Peggy Guggenheim

Peggy Guggenheim

A Collector's Album

Book - 1996
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One woman of the 20th century who continues to fascinate and achieve an ever-growing popularity is Peggy Guggenheim. Here, at last, is the re-publication of her personal biography. Art patron extraordinaire, who effortlessly combined the personal and professional (indeed, they were almost indistinguishable), her life was marked by drama and adventure. Every aspect of that extraordinary life is reproduced in this lavishly illustrated volume, beginning with her privileged childhood as a member of the wealthy and powerful Guggenheim family and ending with her settling in her Venetian palazzo on the Grand Canal. Whether posing for Man Ray or Berenice Abbott; keeping company with James Joyce, Samuel Beckett or marrying Max Ernst; helping Jackson Pollock, Robert Motherwell or Mark Rothko to become major figures; Peggy Guggenheim had a lifetime of historic interludes with some of the most notable artists of the 20th century. Illustrated with both momentous and casual moments, here are the most private and revealing parts of Guggenheim's exceptional life.

Blackwell North Amer
In this stunning volume, a previously unpublished collection of photographs from her personal albums and family archives reveals a Peggy Guggenheim fascinated by the instantaneous, posing with natural sensuality for such celebrated photographers as Man Ray or Berenice Abbot, but also for her intimates, in private moments and on historic occasions, with her lovers, husbands, children, and friends. Beginning with her gilded childhood among the powerful Guggenheims of Manhattan, these photographs record Peggy's plunge into the Bohemian world of Jazz-Age Paris, an interlude with avant-garde writers in the English countryside, and her return to Montparnasse, in the company of James Joyce, but in the arms of Samuel Beckett. In the late 1930s, under the aegis of Marcel Duchamp and Herbert Read, she launched her first artistic undertaking by opening the gallery Guggenheim Jeune on London's Cork Street. But the Second World War sent her and her already celebrated collection into exile in New York along with the European surrealist artists, many of whom she had helped escape from war-torn Europe. There she married Max Ernst and staged her groundbreaking exhibitions of young, unknown American artists such as Jackson Pollock, Robert Motherwell, and Mark Rothko. When the armistice was declared, Peggy returned to Europe, settling in a Venetian palazzo on the Grand Canal, where she became known as "the last dogaressa." The ultimate provocation, the Palazzo Guggenheim became the Renaissance setting for her remarkable collection of twentieth-century art an obligatory stop-over for an international cultural elite.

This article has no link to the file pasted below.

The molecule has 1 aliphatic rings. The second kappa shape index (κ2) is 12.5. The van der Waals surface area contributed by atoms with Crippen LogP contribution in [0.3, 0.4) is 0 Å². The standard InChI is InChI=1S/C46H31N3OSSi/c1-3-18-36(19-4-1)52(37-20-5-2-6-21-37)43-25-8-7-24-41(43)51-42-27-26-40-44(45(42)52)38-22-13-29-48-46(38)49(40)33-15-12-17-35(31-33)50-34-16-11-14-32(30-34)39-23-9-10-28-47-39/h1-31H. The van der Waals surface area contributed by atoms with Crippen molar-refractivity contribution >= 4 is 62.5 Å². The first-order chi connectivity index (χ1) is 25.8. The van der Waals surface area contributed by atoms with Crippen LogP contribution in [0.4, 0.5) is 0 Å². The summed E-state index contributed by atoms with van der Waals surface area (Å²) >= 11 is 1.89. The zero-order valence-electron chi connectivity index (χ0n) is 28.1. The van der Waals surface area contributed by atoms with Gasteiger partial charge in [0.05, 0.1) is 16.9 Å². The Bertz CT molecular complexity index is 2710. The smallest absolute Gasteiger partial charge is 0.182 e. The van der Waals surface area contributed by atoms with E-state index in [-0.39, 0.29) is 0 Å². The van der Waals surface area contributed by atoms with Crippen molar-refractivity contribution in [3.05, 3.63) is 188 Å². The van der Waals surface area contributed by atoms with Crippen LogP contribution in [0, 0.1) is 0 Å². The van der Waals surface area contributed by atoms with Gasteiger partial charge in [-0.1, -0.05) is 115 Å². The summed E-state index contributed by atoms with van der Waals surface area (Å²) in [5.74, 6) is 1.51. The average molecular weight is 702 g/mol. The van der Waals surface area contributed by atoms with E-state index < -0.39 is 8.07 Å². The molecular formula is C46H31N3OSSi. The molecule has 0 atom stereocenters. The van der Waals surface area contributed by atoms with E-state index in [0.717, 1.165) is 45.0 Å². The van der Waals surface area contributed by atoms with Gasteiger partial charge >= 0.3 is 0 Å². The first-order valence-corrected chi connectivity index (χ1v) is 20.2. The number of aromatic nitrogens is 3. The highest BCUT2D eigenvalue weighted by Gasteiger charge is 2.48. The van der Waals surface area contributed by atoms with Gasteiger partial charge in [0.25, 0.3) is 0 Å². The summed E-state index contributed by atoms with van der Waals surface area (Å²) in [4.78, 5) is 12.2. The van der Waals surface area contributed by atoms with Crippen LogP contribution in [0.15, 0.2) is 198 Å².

Publisher: Paris ; New York : Flammarion, c1996
ISBN: 9782080136107
Characteristics: 175 p. : ill. (some col.) ; 26 cm


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